Developing effective therapies to interfere in the tumor immune evasion process is a challenge further complicated by interindividual variability in tumor-host immunological interactions. Genome-wide association studies (GWAS) have been instrumental in understanding interindividual variability in the context of disease risk; however, due to the lack of large databases characterizing tumor immune phenotypes, there is a still a gap in our knowledge of the dynamics of tumor-host immune interactions. The Carter laboratory has recently demonstrated the role of genotype at the major histocompatibility complex (MHC) in shaping the landscape of presented somatic mutations (Marty et al. 2017, Marty et al. 2018). MHC genotypes were found to influence oncogenic mutation probabilities; driver mutations effectively presented by an individual?s inherited MHC, and thus subject to immunosurveillance, were less likely to be observed than driver mutations that did not bind the MHC. The common single nucleotide polymorphism (SNP) rs351855 known to be a marker of poor prognosis in several cancers generated a novel binding site for STAT3, suppressing cytotoxic CD8+ and promoting immunosuppressive CD4+FoxP3+CD25+ regulatory T cell infiltration in breast and lung cancer murine models (Kogan et al. 2013). These published findings define a critical role for germline variation in shaping the tumor immune microenvironment that is still poorly explored. For this proposal, we reasoned contrasting ER+ and ER- breast cancer subtypes, which have differences in immune cell infiltration, baseline immunotherapy response rates, and inflammatory effects, could form the basis for novel germline studies. We plan to use the distinct ER+ and ER- breast cancer immune microenvironments to identify and investigate germline variants that modify tumor-immune interactions. Towards this hypothesis, I have identified SNPs significantly associated with immune phenotypes, such as IFN- expression and cytolytic activity, and with cell-type specific effects. Guided by this promising preliminary data, I propose two Specific Aims to 1) elucidate immune associations and regulatory mechanisms of common germline variants differentially associated with ER+ and ER- breast cancer and 2) integrate common and rare germline single nucleotide variants (SNVs) to predict tumor-immune phenotypes.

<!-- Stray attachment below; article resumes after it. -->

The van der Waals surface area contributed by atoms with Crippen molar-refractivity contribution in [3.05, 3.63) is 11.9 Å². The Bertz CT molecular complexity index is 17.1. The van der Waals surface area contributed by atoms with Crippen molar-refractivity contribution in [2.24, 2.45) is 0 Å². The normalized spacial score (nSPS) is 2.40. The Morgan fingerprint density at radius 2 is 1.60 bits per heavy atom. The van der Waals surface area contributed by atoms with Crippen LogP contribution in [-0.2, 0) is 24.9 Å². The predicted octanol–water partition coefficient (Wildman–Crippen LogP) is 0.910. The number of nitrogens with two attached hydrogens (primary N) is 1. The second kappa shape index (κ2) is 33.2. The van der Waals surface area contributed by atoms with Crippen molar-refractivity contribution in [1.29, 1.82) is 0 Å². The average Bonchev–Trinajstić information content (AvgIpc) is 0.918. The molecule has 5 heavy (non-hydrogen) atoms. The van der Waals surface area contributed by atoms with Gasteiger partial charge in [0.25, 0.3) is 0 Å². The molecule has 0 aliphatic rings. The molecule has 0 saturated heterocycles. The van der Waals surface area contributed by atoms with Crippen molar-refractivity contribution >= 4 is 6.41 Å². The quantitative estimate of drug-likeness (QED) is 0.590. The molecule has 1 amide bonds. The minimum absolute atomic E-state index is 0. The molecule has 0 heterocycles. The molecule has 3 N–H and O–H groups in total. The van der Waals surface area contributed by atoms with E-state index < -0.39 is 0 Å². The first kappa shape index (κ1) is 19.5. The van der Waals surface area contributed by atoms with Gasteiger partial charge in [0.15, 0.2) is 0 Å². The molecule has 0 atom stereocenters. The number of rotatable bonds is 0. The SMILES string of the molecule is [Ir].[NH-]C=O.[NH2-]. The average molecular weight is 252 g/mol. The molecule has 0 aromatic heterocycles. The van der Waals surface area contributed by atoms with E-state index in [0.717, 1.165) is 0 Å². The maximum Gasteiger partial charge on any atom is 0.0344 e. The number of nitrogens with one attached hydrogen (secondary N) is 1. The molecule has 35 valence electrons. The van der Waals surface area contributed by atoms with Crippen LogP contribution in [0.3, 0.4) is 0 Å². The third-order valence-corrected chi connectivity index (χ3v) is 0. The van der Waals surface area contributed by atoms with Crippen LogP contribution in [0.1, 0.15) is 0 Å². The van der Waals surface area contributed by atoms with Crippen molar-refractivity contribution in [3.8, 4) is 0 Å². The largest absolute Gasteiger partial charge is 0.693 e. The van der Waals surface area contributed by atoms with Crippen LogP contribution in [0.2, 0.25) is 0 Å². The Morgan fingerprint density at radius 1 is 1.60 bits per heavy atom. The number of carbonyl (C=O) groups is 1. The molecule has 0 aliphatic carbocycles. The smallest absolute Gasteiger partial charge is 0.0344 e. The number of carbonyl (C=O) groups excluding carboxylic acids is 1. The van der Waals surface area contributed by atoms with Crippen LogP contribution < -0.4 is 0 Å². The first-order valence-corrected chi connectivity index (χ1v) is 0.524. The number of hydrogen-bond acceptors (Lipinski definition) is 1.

These aims will leverage powerful bioinformatic analyses and develop innovative models to disentangle mechanisms and relevant cell contexts of the variants. Expected outcomes will provide essential insights into the genomic determinants of immune system-mediated tumor elimination and set up future efforts in precision onco-immunology related to cancer risk, progression and treatment responses. The proposed interdisciplinary research will take place at UC San Diego under the guidance of mentors who are experts in cancer genomics, immunology, and clinical medicine. This proposal will help me receive the training to become a successful independent physician-scientist and domain expert in precision onco-immunology.

Public Health Relevance

Developing effective therapies to interfere with tumor immune evasion is a challenge further complicated by variation in immune responses amongst individuals. Genetic background (the germline genome) is responsible for a significant portion of this variation yet is poorly understood in the context of tumor-immune interactions. In this proposal, we will use the contrasting estrogen receptor positive (ER+) and negative (ER-) breast cancer immune characteristics to characterize germline variants underlying the tumor immune microenvironment, ultimately to guide future efforts within precision onco-immunology.

National Institute of Health (NIH)
National Cancer Institute (NCI)
Individual Predoctoral NRSA for M.D./Ph.D. Fellowships (ADAMHA) (F30)
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Special Emphasis Panel (ZRG1)
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Bian, Yansong
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University of California, San Diego
Internal Medicine/Medicine
Schools of Medicine
La Jolla
United States
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